The Climate Pessimism of Blade Runner 2049
It is fitting that we are entering the year 2019, in an age of climate change skepticism, or the complete denial of climate change, in the same year that the original Blade Runner was set. In that cinematic universe, aside from the mild badassery that the denoted bounty hunters that the film(s) title reference, each film reflects pessimistically of the future world that they portray.
In Blade Runner (2019), the fictional Los Angeles portrayed is covered in a landscape of mega-industrial and manufacturing factories, dense smog and orange smoke, and an almost persistent rain. Corporations like the infamous Tyrell Corp. are virtually free to do as they please, in regards to the environment; with the backdrop of the infamous bio-engineered humans, replicants, also being banned from Earth. Of course, in the world of Blade Runner, albeit with the flare of retro-futurism, technology has advanced so much that off-world colonization is a common reality. In fact, it is so much of a reality, that the top economic percent of citizens flee Earth in search of better lives, uncorrupted by a polluted climate and other earthly regulations.
What I find most pressing about the portrayal of the climate, envisioned by Ridley Scott, is the attempt at adaptability to a worsening climate. While the elites flee Earth, the lower class live on the streets, deeply impoverished, clothed with winter attire, and often wearing some kind of breathing apparatus or gas mask to combat the thick smog found within the city limits. This lifestyle is frighteningly accurate of the real world. Just in the greater Los Angeles, smog permeates the air, not nearly as bad now as in the 1960’s or 80’s, but still very poor; homeless populations are disproportionately affected by rising and falling temperatures and bad weather conditions; and now there has been long standing migrations from poor conditions to more temperate climates, which in turn negatively effect economic conditions. The reason why someone like Scott was so in tune with this attitude, was because he was viewing this issue through the lens of the 1980’s. The consequences of the industrial revolution and the wide use of fossil fuels had just started to become understood to its fullest extent.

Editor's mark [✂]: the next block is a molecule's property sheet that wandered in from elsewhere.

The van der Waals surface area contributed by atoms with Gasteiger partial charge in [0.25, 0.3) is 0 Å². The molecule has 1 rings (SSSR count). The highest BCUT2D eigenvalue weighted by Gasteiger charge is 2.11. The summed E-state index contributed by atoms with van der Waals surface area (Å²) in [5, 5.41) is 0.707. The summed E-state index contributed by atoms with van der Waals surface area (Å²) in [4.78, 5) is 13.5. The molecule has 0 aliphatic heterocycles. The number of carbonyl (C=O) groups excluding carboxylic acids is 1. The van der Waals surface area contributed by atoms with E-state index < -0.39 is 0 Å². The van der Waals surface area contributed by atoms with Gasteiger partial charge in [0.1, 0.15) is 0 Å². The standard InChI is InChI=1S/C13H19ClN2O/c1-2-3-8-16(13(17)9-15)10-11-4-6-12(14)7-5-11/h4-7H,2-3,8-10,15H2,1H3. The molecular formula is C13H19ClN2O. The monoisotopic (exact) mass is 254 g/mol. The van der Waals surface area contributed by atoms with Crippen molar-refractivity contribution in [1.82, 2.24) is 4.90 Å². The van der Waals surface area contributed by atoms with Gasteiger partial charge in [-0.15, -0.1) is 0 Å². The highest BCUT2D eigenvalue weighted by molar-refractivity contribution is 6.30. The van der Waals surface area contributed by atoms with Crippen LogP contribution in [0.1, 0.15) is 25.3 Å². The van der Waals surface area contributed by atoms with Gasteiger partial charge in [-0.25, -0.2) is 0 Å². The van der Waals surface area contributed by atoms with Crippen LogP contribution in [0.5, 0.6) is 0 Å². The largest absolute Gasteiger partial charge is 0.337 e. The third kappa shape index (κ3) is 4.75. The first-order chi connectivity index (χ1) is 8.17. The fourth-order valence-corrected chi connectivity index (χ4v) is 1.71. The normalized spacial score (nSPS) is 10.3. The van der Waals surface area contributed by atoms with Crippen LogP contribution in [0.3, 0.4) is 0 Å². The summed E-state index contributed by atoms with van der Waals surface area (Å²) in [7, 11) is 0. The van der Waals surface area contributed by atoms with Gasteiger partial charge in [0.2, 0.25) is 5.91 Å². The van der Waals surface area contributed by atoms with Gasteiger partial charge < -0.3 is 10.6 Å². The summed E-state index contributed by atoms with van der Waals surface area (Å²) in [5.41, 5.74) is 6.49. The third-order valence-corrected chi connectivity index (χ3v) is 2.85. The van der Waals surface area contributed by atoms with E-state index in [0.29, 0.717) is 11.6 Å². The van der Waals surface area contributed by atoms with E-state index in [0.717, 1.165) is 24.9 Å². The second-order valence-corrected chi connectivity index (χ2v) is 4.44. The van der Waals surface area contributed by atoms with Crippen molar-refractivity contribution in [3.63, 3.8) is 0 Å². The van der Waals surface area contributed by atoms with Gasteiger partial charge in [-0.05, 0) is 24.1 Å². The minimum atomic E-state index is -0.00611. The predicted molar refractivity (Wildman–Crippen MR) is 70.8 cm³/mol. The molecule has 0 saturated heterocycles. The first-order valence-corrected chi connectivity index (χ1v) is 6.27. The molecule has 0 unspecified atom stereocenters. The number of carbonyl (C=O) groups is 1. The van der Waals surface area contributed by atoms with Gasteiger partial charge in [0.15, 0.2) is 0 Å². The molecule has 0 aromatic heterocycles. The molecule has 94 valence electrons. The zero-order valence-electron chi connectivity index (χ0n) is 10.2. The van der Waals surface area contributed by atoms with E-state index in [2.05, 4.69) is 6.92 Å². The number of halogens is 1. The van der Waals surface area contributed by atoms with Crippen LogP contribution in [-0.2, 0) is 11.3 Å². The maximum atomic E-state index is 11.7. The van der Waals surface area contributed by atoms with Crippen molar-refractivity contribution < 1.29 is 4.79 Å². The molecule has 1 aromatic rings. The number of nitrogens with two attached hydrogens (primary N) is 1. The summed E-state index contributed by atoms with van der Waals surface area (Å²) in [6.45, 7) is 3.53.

This brings us to today, and consequently the year 2049. In Blade Runner 2049, the state of things are much worse. It is either always raining or sometimes snowing in the Los Angeles area. When was the last time it in snowed in L.A.? There is no sign of animal life, and if there is, it’s been artificially manufactured. Smog is so bad in the city limits that companies project their holographic advertisements onto the smoke itself. The only tree in the entire film has been dead for at least 30 years. Wood itself has become a precious commodity, which is in turn hoarded by the wealthiest person on the planet, Niander Wallace, who uses wood extensively throughout the interior of his headquarters at Wallace Corp. Las Vegas, in this cinematic universe, has been decimated by a nuclear dirty bomb and is almost completely inhospitable. But the most striking feature of this film is its infamous sea wall along the L.A. Pacific coast. Because of rising sea levels, a giant wall is built along the coast to push back devastating, persistent flooding. In BL 2049, the sea wall of course comes to represent the replicant resistance against the common order, but its inclusion in the film still resonates deeply with how our attempts to combat climate change continue to run into roadblocks.